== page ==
Pursuant to article 11 of the European Convention on Human Rights, we as a nation have agreed that
Everyone has the right to freedom of peaceful assembly and to freedom of association with others",
subject to restrictions which, in my view, do not go as far as those in the present clause 14. The Universal Declaration of Human Rights declares that
Everyone has the right to freedom of peaceful assembly and association.
The United Nations International Covenant on Civil and Political Rights states that
The Right of Peaceful Assembly shall be recognised.
It is worth bearing in mind, too, the first amendment of the United States constitution which provides that
Congress shall make no law … prohibiting … the right of the people peaceably to assemble, and to petition the Government for a redress of grievance.
The word "right" is repeated again and again in those international declarations. It must be within a framework that includes a clear statement of what our rights are that prohibitions such as those that are contained in clause 14 should be enacted, and then only if they are absolutely necessary.
There seems to be something slightly wrong with the hon. and learned Gentleman's argument. All right hon. and hon. Members would subscribe to the idea of peaceful assembly, but clause 14 deals with a completely different situation where a senior police officer reasonably believes that it may result in serious public disorder, et cetera. That is the precise opposite of the hon. and learned Gentleman's case.
The hon. Gentleman is quite wrong. It is the use of the phrase "et cetera" that gives away where he is wrong, because "et cetera" includes the right of a senior police officer to order an assembly to move if he believes that there will be "serious disruption to the life of the community". Quite apart from involving a very subjective judgment or belief, it also involves the police officer in an interpretation of what will be serious disruption to the life of the community. In my constituency in mid-Wales, which is not, on the whole, prone to demonstrations and assemblies, on the day following the American bombing of Libya there were two peaceful assemblies, one in the country town of Welshpool, the other in the country town of Newtown. It was a very unusual occurrence in each of those towns. They were peaceful assemblies and, judging by the newspaper photographs, extremely respectable and respected citizens took part. They assembled to protest against the British Government's error of judgment, as they perceived it, in allowing American F111s to fly from bases in the United Kingdom. [Interruption.] I give way to the hon. Member for Stafford (Mr. Cash). I think that he wants to intervene.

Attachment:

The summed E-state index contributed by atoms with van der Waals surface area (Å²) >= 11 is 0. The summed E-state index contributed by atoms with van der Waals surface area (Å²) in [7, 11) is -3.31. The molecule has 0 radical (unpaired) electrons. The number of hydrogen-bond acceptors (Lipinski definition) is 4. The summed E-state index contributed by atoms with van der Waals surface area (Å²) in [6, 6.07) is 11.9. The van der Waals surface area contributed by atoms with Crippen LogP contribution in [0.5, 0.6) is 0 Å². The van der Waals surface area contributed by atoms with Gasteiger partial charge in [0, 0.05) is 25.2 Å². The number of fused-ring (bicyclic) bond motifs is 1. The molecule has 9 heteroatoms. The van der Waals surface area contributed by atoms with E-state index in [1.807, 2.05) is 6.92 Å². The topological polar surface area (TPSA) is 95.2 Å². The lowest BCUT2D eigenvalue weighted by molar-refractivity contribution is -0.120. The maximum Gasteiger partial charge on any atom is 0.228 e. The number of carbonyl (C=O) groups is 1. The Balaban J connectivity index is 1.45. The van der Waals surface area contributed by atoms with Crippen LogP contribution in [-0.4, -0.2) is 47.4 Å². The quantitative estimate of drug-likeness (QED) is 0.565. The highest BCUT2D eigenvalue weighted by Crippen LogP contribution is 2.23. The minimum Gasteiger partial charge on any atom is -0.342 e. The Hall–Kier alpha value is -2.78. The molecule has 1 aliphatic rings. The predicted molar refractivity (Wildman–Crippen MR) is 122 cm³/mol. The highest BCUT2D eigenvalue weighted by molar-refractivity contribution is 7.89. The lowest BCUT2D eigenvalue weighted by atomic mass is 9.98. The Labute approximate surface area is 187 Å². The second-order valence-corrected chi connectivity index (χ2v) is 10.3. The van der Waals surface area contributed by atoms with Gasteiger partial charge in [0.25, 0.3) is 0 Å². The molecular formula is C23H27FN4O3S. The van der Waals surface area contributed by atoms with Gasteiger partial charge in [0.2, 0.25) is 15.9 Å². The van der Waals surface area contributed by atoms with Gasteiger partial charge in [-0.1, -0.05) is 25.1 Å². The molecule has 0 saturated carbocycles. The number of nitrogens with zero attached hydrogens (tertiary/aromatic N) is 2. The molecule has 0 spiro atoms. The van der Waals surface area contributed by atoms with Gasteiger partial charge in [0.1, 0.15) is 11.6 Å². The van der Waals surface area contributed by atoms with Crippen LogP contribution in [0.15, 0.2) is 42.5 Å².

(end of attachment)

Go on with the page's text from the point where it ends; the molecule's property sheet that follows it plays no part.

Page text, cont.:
If the hon. Gentleman had been a little more straightforward with us, he would have repeated what he said earlier from a sedentary position and I should have asked him to withdraw it.